Annual wind capacity additions in the Asia Pacific region (excluding China) are expected to reach 12.1 gigawatts (GW) by 2022 according to new research from MAKE Consulting, more than double the capacity added by the end of 2017 of 5.5 GW.
The new report, Asia Pacific (excl. China) Wind Power Outlook 2018, was published this week by MAKE Consulting (recently a Wood Mackenzie company), and predicted that not only would annual wind capacity additions in the region reach a peak of 12.1 GW, but that over 96 GW would be added over the next 10 years thanks to market dynamics at play in India, Australia, and Taiwan. As a result, cumulative wind capacity in the region is likely to hit 141 GW in 10 years.
MAKE focused primarily on those three countries. Specifically, in India, MAKE Senior Analyst Robert Liew believes that wind development will achieve record years of new added capacity but that growth prospects could be limited by grid limitations, an issue which continues to plague the Indian energy sector no matter the technology type. As the country transitions to an auction system — as compared to the previously-traditional government financial support mechanism — the growth of the wind energy industry in India is reliant upon large-scale auctions which have allowed wind prices to drop by over half in just under a year. Unsurprisingly, therefore, the Indian central government is now targeting upwards of 10 GW of new auctions every financial year.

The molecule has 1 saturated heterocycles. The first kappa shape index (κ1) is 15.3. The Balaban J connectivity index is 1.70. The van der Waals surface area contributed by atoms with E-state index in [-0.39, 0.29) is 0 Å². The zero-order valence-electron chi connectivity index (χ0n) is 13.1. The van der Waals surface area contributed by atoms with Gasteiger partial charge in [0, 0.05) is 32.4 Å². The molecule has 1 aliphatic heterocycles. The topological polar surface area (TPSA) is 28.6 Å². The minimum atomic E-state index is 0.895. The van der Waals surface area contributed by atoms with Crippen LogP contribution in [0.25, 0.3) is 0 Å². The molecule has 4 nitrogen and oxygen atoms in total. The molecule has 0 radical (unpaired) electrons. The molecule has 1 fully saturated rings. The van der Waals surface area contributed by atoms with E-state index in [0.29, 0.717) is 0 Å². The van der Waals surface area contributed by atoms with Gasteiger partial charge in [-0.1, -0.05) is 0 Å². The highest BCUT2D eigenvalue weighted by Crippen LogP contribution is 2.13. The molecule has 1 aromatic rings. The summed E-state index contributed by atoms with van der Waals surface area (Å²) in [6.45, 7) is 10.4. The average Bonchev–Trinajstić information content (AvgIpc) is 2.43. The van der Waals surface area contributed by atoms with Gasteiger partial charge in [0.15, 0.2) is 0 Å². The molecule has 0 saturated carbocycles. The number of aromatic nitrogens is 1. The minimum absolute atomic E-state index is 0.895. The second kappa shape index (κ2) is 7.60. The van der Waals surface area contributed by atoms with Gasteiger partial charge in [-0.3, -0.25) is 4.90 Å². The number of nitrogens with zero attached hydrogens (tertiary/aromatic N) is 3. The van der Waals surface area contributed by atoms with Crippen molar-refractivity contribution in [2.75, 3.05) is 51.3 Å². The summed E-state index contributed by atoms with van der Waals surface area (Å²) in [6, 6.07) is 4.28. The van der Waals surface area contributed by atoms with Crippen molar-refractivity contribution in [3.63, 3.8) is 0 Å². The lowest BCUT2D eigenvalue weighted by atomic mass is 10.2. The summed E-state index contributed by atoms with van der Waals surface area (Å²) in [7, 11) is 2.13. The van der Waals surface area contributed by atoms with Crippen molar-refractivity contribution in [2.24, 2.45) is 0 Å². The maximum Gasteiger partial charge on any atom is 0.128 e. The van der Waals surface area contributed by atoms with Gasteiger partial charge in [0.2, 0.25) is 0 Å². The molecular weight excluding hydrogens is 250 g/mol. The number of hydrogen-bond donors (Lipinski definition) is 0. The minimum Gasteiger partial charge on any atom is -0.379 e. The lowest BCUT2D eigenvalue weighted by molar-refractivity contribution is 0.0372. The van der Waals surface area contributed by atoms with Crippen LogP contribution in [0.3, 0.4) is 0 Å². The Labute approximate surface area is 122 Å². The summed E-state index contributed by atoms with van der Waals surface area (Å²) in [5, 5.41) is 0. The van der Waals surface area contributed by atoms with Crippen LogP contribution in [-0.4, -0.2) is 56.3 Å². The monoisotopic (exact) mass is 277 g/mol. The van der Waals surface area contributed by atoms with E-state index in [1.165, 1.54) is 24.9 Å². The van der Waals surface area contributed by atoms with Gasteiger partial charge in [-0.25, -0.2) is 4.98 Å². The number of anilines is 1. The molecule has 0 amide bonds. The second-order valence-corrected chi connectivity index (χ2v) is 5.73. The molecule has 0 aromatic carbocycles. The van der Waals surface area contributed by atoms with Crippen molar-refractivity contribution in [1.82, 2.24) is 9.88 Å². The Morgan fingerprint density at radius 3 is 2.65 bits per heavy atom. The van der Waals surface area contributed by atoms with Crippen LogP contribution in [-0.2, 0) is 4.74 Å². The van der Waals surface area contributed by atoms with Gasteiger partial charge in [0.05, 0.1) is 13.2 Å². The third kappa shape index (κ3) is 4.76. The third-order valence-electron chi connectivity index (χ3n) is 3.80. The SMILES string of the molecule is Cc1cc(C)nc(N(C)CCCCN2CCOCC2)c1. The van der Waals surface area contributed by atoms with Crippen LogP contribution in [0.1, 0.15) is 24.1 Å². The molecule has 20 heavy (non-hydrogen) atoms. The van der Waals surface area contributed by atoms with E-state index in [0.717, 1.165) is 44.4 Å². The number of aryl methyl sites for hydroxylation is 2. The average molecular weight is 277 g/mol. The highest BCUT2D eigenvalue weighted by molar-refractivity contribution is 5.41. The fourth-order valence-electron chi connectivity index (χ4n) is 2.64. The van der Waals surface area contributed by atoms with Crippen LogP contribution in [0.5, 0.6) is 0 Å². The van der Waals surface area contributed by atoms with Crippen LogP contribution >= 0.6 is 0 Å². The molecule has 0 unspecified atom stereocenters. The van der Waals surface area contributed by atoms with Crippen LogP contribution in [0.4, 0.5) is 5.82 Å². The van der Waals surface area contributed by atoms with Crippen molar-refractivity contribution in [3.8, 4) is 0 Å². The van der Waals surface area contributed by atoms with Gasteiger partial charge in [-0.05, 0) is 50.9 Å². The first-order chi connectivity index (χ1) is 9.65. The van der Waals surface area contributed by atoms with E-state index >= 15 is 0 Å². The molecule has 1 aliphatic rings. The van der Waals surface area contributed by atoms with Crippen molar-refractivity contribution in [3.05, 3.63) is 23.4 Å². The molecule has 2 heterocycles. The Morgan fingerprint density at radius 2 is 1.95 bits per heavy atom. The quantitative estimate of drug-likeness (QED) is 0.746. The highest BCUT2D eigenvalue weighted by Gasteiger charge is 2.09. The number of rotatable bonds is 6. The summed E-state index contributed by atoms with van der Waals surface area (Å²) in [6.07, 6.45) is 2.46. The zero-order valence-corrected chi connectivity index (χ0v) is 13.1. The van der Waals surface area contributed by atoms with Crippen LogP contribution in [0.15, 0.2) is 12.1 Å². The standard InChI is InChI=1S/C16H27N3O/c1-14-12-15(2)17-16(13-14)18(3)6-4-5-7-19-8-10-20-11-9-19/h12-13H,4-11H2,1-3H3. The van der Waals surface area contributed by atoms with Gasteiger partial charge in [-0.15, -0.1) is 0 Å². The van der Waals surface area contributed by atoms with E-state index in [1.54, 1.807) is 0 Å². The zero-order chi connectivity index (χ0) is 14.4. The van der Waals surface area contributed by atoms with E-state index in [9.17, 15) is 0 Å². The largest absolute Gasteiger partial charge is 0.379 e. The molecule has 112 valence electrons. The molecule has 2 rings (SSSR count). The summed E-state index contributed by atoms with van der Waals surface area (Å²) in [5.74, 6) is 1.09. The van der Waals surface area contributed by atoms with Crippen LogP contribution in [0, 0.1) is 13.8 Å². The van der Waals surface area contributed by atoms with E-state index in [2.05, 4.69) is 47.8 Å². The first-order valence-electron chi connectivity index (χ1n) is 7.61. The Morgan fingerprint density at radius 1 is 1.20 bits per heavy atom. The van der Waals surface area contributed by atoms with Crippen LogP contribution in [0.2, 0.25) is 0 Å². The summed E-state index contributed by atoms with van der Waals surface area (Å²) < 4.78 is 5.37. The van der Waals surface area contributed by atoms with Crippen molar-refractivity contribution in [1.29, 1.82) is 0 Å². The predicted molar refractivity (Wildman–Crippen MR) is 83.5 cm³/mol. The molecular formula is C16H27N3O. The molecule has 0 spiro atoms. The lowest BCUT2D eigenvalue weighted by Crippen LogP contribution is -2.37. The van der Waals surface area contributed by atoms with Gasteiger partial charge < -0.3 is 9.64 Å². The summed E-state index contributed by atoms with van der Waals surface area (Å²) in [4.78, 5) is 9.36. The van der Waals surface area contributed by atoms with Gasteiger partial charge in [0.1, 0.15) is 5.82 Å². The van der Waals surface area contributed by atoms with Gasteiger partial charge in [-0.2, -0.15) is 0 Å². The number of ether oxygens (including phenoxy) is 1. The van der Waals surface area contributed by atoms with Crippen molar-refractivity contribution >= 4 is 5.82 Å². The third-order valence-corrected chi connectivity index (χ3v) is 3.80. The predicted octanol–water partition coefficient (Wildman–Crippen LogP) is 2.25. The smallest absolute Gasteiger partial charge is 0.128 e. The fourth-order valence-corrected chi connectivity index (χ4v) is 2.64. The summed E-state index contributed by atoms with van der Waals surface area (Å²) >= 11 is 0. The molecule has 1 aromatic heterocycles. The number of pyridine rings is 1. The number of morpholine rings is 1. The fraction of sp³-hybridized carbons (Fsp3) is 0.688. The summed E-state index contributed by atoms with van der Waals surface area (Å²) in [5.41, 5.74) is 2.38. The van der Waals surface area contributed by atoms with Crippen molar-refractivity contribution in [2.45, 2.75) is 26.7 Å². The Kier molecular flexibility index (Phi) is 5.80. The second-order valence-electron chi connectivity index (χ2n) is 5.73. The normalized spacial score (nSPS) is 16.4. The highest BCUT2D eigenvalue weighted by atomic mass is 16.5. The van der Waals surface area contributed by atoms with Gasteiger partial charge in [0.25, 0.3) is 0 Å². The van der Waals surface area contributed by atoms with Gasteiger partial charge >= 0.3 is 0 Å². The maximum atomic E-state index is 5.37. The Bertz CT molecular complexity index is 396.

Conversely, according to Liew, “Political uncertainty over replacement of the national renewable energy target in Australia hinders growth potential.” As has been highlighted recently, the Australian renewable energy sector receives little-to-no support from the Federal Government due to the mammoth entrenched interests in the country’s coal industry present in the current ruling party, headed by Prime Minister Malcolm Turnbull. This has been taken to new heights with political infighting over the proposed National Energy Guarantee (NEG) which doesn’t even warrant the title of “middle ground option” between the two ideological points of view regarding renewable energy. As such, renewable energy growth is driven at the State- and commercial-level, as well as market economics that stem from the competitiveness of onshore wind’s Levelized Cost of Energy (LCoE).
Meanwhile, as has also been repeatedly highlighted of late, the Taiwan wind sector is being driven almost single-handedly by its offshore wind energy potential and its recent auctions which recently awarded over 5 GW to numerous bidders. What will be most important to watch is the role that Taiwan begins to play as a regional hub for the development of offshore wind, as well as the country’s own future ambitions.
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